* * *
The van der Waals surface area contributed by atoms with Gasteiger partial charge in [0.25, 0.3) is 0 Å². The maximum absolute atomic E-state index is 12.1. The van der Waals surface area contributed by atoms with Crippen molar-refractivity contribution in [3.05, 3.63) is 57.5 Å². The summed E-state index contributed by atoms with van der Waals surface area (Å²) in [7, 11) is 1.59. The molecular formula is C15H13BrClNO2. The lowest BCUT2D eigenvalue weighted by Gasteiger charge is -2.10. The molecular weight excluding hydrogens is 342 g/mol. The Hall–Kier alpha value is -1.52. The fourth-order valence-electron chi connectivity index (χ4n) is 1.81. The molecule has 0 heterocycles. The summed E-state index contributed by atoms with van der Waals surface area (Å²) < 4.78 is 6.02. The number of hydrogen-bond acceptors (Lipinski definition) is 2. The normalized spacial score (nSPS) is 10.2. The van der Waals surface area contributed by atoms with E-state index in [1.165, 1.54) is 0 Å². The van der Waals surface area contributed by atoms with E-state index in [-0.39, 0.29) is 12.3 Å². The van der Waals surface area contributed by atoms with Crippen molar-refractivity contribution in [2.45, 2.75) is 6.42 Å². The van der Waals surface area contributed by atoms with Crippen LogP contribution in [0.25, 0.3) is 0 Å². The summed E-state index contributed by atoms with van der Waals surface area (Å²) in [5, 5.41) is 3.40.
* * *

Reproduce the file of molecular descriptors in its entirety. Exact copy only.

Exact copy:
The van der Waals surface area contributed by atoms with Gasteiger partial charge in [0.25, 0.3) is 0 Å². The maximum absolute atomic E-state index is 12.1. The van der Waals surface area contributed by atoms with Crippen molar-refractivity contribution in [3.05, 3.63) is 57.5 Å². The summed E-state index contributed by atoms with van der Waals surface area (Å²) in [7, 11) is 1.59. The molecular formula is C15H13BrClNO2. The lowest BCUT2D eigenvalue weighted by Gasteiger charge is -2.10. The molecular weight excluding hydrogens is 342 g/mol. The Hall–Kier alpha value is -1.52. The fourth-order valence-electron chi connectivity index (χ4n) is 1.81. The molecule has 0 heterocycles. The summed E-state index contributed by atoms with van der Waals surface area (Å²) < 4.78 is 6.02. The number of hydrogen-bond acceptors (Lipinski definition) is 2. The normalized spacial score (nSPS) is 10.2. The van der Waals surface area contributed by atoms with E-state index in [1.165, 1.54) is 0 Å². The van der Waals surface area contributed by atoms with E-state index in [-0.39, 0.29) is 12.3 Å². The van der Waals surface area contributed by atoms with Crippen molar-refractivity contribution in [2.45, 2.75) is 6.42 Å². The van der Waals surface area contributed by atoms with Crippen LogP contribution in [0.25, 0.3) is 0 Å². The summed E-state index contributed by atoms with van der Waals surface area (Å²) in [5, 5.41) is 3.40.